#spring #spring-framework #java #spring framework tutorial #why should one learn about the spring framework? #what is the spring framework in java?

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Were Joyce

1620728340

Spring Framework: To Use Or Not To Use, That Is The Question

It’s impossible to write OOP code with Spring. From its core it promotes the use of singletons and anemic data structures a.k.a. data “objects” a.k.a. DTO. This fuels procedural programming and kills OOP.

In the next paragraphs I’ll highlight three **major **Spring components involved. I start from the core.

IoC Container

The core of Spring is the IoC container, represented by the

ApplicationContextinterface. Basically it defines a context through which we get beans. A bean is an object managed by the container and it has a name attached to it.

We can configure the context thanks to some annotations, called steorotype. These annotations were introduced in Spring 2.5 and enhanced in Spring 3.0. Previously we could only use an external XML. This was even worse…

So we annotate a class with a stereotype, the container reads it and it builds a bean. A bean is a singleton. For this reason it cannot represent anything specific. This means that to do something useful we should pass around data “objects” through them.

A bean is an object only from a technological point of view. But at the conceptual level it’s just a namespace for procedures. In other words it’s a bunch of procedure grouped by a name. Nothing more. Every bean, regardless the stereotype, is bad.

This is not OOP. But I’m not saying anything new. It’s known that singleton are bad. But this (anti)pattern is the Spring backbone.

At this point it should suffice to say that everything else in Spring is based on bean. This means that every Spring application is composed by bean that works on data structure. Definitely this is not OOP.

However I think that things gets worse with the next two components…

#spring #spring-boot #java #spring-mvc #spring-data #oop #procedural-programming #software-engineering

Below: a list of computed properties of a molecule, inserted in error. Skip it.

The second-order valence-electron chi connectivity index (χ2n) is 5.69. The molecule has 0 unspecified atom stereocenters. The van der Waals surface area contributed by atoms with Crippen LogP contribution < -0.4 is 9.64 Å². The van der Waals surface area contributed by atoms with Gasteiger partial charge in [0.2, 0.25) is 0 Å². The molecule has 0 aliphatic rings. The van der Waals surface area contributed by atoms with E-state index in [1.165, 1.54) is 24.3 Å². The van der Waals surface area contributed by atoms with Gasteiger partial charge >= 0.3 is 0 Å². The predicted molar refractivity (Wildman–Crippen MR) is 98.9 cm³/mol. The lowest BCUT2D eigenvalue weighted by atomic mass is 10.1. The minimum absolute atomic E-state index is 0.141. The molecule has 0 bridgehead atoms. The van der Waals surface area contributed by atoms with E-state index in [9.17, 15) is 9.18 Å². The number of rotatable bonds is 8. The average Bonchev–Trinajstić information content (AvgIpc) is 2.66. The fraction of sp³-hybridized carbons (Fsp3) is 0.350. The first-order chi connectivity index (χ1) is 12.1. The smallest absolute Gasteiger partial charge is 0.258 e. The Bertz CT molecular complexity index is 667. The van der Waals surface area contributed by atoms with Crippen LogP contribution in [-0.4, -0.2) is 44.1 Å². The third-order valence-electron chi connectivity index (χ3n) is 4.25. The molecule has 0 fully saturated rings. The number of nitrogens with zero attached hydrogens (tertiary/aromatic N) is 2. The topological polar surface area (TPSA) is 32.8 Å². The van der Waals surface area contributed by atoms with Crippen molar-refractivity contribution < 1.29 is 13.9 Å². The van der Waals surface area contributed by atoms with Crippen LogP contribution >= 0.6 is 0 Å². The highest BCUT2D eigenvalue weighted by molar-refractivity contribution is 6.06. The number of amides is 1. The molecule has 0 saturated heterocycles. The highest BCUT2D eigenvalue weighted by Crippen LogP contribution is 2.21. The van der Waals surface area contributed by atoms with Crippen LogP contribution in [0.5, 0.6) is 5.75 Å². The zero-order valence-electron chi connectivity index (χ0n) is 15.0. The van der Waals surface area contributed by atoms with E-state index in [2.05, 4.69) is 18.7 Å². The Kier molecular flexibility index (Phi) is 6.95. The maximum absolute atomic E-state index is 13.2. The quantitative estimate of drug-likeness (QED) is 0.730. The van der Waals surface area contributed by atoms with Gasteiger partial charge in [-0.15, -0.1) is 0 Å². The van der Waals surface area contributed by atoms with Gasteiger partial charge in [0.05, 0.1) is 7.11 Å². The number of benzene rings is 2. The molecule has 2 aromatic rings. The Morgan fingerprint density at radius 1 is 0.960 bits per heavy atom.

I Dev

1634782355

Spring Boot Exception Handling example

In this tutorial, we're gonna look at an Spring Boot Exception Handling example that uses @ControllerAdvice and @ExceptionHandler.

You can also handle Restful API exception with @RestControllerAdvice, kindly visit:
@RestControllerAdvice example in Spring Boot

This article is originally posted at Bezkoder.

Rest API exception handling

We've created Rest Controller for CRUD Operations and finder method.
Let look at the code:
(step by step to build the Rest APIs is in:

@RestController
public class TutorialController {

  @Autowired
  TutorialRepository tutorialRepository;

  @GetMapping("/tutorials")
  public ResponseEntity<List<Tutorial>> getAllTutorials(@RequestParam(required = false) String title) {
    try {
      ...
      return new ResponseEntity<>(tutorials, HttpStatus.OK);
    } catch (Exception e) {
      return new ResponseEntity<>(null, HttpStatus.INTERNAL_SERVER_ERROR);
    }
  }

  @GetMapping("/tutorials/{id}")
  public ResponseEntity<Tutorial> getTutorialById(@PathVariable("id") long id) {
    Optional<Tutorial> tutorialData = tutorialRepository.findById(id);

    if (tutorialData.isPresent()) {
      return new ResponseEntity<>(tutorialData.get(), HttpStatus.OK);
    } else {
      return new ResponseEntity<>(HttpStatus.NOT_FOUND);
    }
  }

  @PutMapping("/tutorials/{id}")
  public ResponseEntity<Tutorial> updateTutorial(@PathVariable("id") long id, @RequestBody Tutorial tutorial) {
    Optional<Tutorial> tutorialData = tutorialRepository.findById(id);

    if (tutorialData.isPresent()) {
      ...
      return new ResponseEntity<>(tutorialRepository.save(_tutorial), HttpStatus.OK);
    } else {
      return new ResponseEntity<>(HttpStatus.NOT_FOUND);
    }
  }

  ...

  @DeleteMapping("/tutorials/{id}")
  public ResponseEntity<HttpStatus> deleteTutorial(@PathVariable("id") long id) {
    try {
      tutorialRepository.deleteById(id);
      return new ResponseEntity<>(HttpStatus.NO_CONTENT);